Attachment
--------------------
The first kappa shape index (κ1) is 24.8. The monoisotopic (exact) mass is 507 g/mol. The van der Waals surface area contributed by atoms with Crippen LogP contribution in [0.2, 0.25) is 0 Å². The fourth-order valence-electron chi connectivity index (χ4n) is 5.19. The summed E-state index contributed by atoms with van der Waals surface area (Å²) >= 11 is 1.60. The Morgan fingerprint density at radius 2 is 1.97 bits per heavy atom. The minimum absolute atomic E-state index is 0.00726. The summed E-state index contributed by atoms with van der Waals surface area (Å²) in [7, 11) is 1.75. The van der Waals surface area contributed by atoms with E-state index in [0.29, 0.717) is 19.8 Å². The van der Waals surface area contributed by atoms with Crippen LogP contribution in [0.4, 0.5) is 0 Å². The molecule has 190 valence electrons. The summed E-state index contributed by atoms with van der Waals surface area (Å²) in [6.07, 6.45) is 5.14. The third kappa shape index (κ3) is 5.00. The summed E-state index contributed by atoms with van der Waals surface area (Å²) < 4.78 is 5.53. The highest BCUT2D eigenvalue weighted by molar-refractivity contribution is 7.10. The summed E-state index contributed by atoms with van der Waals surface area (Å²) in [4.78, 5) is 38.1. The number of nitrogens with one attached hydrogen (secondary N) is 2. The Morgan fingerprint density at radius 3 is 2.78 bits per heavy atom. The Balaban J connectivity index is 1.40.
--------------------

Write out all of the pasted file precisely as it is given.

The first kappa shape index (κ1) is 24.8. The monoisotopic (exact) mass is 507 g/mol. The van der Waals surface area contributed by atoms with Crippen LogP contribution in [0.2, 0.25) is 0 Å². The fourth-order valence-electron chi connectivity index (χ4n) is 5.19. The summed E-state index contributed by atoms with van der Waals surface area (Å²) >= 11 is 1.60. The Morgan fingerprint density at radius 2 is 1.97 bits per heavy atom. The minimum absolute atomic E-state index is 0.00726. The summed E-state index contributed by atoms with van der Waals surface area (Å²) in [7, 11) is 1.75. The van der Waals surface area contributed by atoms with E-state index in [0.29, 0.717) is 19.8 Å². The van der Waals surface area contributed by atoms with Crippen LogP contribution in [0.4, 0.5) is 0 Å². The molecule has 190 valence electrons. The summed E-state index contributed by atoms with van der Waals surface area (Å²) in [6.07, 6.45) is 5.14. The third kappa shape index (κ3) is 5.00. The summed E-state index contributed by atoms with van der Waals surface area (Å²) < 4.78 is 5.53. The highest BCUT2D eigenvalue weighted by molar-refractivity contribution is 7.10. The summed E-state index contributed by atoms with van der Waals surface area (Å²) in [4.78, 5) is 38.1. The number of nitrogens with one attached hydrogen (secondary N) is 2. The Morgan fingerprint density at radius 3 is 2.78 bits per heavy atom. The Balaban J connectivity index is 1.40.